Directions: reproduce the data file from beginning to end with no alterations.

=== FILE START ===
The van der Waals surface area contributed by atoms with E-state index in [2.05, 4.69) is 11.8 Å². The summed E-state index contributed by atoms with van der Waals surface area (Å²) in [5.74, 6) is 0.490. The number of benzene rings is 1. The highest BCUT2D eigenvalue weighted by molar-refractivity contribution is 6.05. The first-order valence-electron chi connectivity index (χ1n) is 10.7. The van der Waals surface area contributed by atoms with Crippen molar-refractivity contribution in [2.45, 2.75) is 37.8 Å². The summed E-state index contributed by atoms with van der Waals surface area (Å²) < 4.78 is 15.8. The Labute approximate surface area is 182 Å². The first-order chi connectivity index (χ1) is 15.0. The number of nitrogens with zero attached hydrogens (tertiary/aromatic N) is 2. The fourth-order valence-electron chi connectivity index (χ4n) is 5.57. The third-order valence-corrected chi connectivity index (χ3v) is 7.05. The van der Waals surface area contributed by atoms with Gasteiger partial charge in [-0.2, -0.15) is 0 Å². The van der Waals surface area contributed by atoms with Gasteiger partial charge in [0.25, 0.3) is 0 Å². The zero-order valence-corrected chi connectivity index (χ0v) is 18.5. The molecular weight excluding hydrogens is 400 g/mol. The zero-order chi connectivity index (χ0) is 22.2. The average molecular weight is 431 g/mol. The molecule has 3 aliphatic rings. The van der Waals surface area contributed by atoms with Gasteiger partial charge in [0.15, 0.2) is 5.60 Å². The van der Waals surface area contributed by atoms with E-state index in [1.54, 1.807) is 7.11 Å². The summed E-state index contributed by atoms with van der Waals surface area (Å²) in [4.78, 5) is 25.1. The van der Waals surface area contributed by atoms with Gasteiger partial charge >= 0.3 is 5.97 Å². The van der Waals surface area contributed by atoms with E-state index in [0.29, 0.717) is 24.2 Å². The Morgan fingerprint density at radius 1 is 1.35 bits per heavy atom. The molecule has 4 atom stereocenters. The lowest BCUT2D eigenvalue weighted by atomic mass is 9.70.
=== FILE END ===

The van der Waals surface area contributed by atoms with E-state index in [2.05, 4.69) is 11.8 Å². The summed E-state index contributed by atoms with van der Waals surface area (Å²) in [5.74, 6) is 0.490. The number of benzene rings is 1. The highest BCUT2D eigenvalue weighted by molar-refractivity contribution is 6.05. The first-order valence-electron chi connectivity index (χ1n) is 10.7. The van der Waals surface area contributed by atoms with Crippen molar-refractivity contribution in [2.45, 2.75) is 37.8 Å². The summed E-state index contributed by atoms with van der Waals surface area (Å²) < 4.78 is 15.8. The Labute approximate surface area is 182 Å². The first-order chi connectivity index (χ1) is 15.0. The number of nitrogens with zero attached hydrogens (tertiary/aromatic N) is 2. The fourth-order valence-electron chi connectivity index (χ4n) is 5.57. The third-order valence-corrected chi connectivity index (χ3v) is 7.05. The van der Waals surface area contributed by atoms with Gasteiger partial charge in [-0.2, -0.15) is 0 Å². The van der Waals surface area contributed by atoms with Gasteiger partial charge in [0.25, 0.3) is 0 Å². The zero-order valence-corrected chi connectivity index (χ0v) is 18.5. The molecular weight excluding hydrogens is 400 g/mol. The zero-order chi connectivity index (χ0) is 22.2. The average molecular weight is 431 g/mol. The molecule has 3 aliphatic rings. The van der Waals surface area contributed by atoms with Gasteiger partial charge in [0.15, 0.2) is 5.60 Å². The van der Waals surface area contributed by atoms with E-state index in [1.54, 1.807) is 7.11 Å². The summed E-state index contributed by atoms with van der Waals surface area (Å²) in [4.78, 5) is 25.1. The van der Waals surface area contributed by atoms with Gasteiger partial charge >= 0.3 is 5.97 Å². The van der Waals surface area contributed by atoms with E-state index in [0.29, 0.717) is 24.2 Å². The Morgan fingerprint density at radius 1 is 1.35 bits per heavy atom. The molecule has 4 atom stereocenters. The lowest BCUT2D eigenvalue weighted by atomic mass is 9.70.